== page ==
There’s toy piano meets La Monte Young on the punky-pop, tub drummed skipping ‘Acio’, and a strange vision of football chanting, national anthem, DEVO and K-Pop on the Bonde de Rolê gets sliced by the Swans ‘J8’.

Adding yet another meta-layer of reapplied sampling, and reworking two of the EPs already remixed, reshaped songs, Reptilian Expo and Vic Bang actually (almost) gain some traction and create a sort of rhythm and groove.  Both lend a bity, tetchy techno overhaul to the ‘HO’ and ‘J8’ songs, with the Reptilian getting to amp up and mess around with the vocals to increasingly silly effect.

Ridiculous but great, the warped sampling minds of this Argentine duo produce some strange, maniacal accelerating experiments. Well worth a look.

Missed at the time (on our Christmas sabbatical weren’t we), Artetetra squeezed out a sort of label sampler in the dying embers of 2020. Way too many tracks and information to delve into here, but I’ve included a link below to the entitled Exotic Ésotérique Vol​​.​​3 compilation so you can have a dip yourselves down this rabbit hole of experimental music, trick noise makers and kooky oddities.  

Chuck Johnson ‘The Cinder Grove’
(tak:til/Glitterbeat Records)  12th February 2021

A reification of the connotations and memories of lost spaces, either through the creeping effects of gentrification or the recent raging fires that devastated huge swathes of the Californian landscape, Chuck Johnson evokes from the embers an often sublime work of steel pedal guitar exploration. The follow-up to his highly acclaimed Balsams album, The Cinder Grove offers a subtle but stirring soundtrack to a number of recondite sites, and even fauna – a mirage-y and gently applied cry from the wilderness ‘The Laurel’ is both a metaphor for resilience and the California coast’s indigenous peoples use of this durable, life-giving under-bush that grows throughout the state’s woodlands.  That spirit of resilience is a common theme throughout this suffusion of attentively placed reverberations; suggesting overcoming the erosion of affordable living and creative spaces with a diaphanous, evocative iteration and serialism of mood music. Beautiful, cathartic in places, and expansive some tracks even sound somehow spiritual and communal.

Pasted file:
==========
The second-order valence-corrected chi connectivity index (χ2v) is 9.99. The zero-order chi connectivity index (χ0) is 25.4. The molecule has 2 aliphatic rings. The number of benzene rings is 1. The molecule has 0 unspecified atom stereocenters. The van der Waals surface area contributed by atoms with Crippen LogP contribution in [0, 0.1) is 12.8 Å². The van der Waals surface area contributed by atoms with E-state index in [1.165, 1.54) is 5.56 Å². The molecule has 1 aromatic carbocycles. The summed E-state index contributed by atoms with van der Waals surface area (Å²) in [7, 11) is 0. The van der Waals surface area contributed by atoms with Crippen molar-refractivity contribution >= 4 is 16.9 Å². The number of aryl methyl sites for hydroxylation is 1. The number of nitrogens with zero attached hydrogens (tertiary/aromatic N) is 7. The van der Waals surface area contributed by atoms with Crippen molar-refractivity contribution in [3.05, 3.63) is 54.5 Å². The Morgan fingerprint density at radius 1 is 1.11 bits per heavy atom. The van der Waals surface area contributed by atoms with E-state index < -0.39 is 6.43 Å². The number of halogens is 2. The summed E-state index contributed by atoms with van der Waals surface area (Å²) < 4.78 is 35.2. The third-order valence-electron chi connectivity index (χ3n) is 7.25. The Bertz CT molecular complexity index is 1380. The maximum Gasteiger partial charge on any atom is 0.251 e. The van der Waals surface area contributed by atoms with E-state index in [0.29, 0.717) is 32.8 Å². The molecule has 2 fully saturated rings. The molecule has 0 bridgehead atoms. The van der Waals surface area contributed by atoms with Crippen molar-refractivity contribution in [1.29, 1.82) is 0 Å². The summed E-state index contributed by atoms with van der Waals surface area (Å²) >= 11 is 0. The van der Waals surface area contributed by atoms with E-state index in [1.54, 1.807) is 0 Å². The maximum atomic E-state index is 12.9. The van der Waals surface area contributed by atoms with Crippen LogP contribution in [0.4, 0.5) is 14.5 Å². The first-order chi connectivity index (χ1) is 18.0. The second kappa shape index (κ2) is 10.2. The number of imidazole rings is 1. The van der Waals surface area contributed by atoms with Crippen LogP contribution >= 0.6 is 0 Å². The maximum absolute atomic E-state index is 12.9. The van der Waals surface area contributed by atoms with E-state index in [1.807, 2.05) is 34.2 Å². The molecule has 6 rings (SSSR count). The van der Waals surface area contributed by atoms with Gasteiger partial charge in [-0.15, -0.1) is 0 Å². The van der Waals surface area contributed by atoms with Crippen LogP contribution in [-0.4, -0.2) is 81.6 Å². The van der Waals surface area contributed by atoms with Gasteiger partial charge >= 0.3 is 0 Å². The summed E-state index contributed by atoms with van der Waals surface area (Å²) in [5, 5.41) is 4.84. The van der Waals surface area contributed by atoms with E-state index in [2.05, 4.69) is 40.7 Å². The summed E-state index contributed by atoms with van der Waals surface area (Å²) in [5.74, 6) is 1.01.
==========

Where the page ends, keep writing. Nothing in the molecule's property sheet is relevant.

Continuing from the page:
Giving context and background to each piece in the PR notes, the opening efflux, washing away motioned ‘Raz-De-Marée’ uses the same model organ (played by Chuck) that Terry Riley used on his ‘Shri Camel’ and ‘Persian Surgery Dervishes’ suites; here it sounds like Church music, almost venerable. In the same steel pedal back yard as Myles Cochran, Chuck’s almost evanescent lingers of guitar are counterpointed by more accentuate sonorous, almost piercing, notes that stay for the duration on a highly atmospheric piece; the equivalent of skimming memory pebbles across a tranquil water pool.